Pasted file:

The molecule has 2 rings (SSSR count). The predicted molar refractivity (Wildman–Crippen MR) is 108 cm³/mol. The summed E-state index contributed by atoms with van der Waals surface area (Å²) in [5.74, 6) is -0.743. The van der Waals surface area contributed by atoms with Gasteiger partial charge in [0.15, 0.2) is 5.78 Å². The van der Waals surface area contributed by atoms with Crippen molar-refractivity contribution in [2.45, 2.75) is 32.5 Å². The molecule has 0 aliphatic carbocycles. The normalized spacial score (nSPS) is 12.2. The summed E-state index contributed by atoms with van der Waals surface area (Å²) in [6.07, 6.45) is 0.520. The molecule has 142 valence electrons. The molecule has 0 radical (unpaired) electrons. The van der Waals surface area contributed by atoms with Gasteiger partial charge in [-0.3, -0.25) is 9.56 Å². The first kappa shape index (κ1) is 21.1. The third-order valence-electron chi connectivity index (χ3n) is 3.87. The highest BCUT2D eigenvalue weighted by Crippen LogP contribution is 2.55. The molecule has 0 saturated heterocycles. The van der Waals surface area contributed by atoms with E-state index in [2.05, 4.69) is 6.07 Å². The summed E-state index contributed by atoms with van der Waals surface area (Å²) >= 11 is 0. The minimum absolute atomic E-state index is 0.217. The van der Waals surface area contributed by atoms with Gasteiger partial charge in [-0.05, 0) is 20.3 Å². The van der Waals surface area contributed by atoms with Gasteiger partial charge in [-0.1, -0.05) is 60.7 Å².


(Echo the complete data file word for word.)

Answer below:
The molecule has 2 rings (SSSR count). The predicted molar refractivity (Wildman–Crippen MR) is 108 cm³/mol. The summed E-state index contributed by atoms with van der Waals surface area (Å²) in [5.74, 6) is -0.743. The van der Waals surface area contributed by atoms with Gasteiger partial charge in [0.15, 0.2) is 5.78 Å². The van der Waals surface area contributed by atoms with Crippen molar-refractivity contribution in [2.45, 2.75) is 32.5 Å². The molecule has 0 aliphatic carbocycles. The normalized spacial score (nSPS) is 12.2. The summed E-state index contributed by atoms with van der Waals surface area (Å²) in [6.07, 6.45) is 0.520. The molecule has 142 valence electrons. The molecule has 0 radical (unpaired) electrons. The van der Waals surface area contributed by atoms with Gasteiger partial charge in [-0.3, -0.25) is 9.56 Å². The first kappa shape index (κ1) is 21.1. The third-order valence-electron chi connectivity index (χ3n) is 3.87. The highest BCUT2D eigenvalue weighted by Crippen LogP contribution is 2.55. The molecule has 0 saturated heterocycles. The van der Waals surface area contributed by atoms with E-state index in [2.05, 4.69) is 6.07 Å². The summed E-state index contributed by atoms with van der Waals surface area (Å²) >= 11 is 0. The minimum absolute atomic E-state index is 0.217. The van der Waals surface area contributed by atoms with Gasteiger partial charge in [-0.05, 0) is 20.3 Å². The van der Waals surface area contributed by atoms with Gasteiger partial charge in [-0.1, -0.05) is 60.7 Å².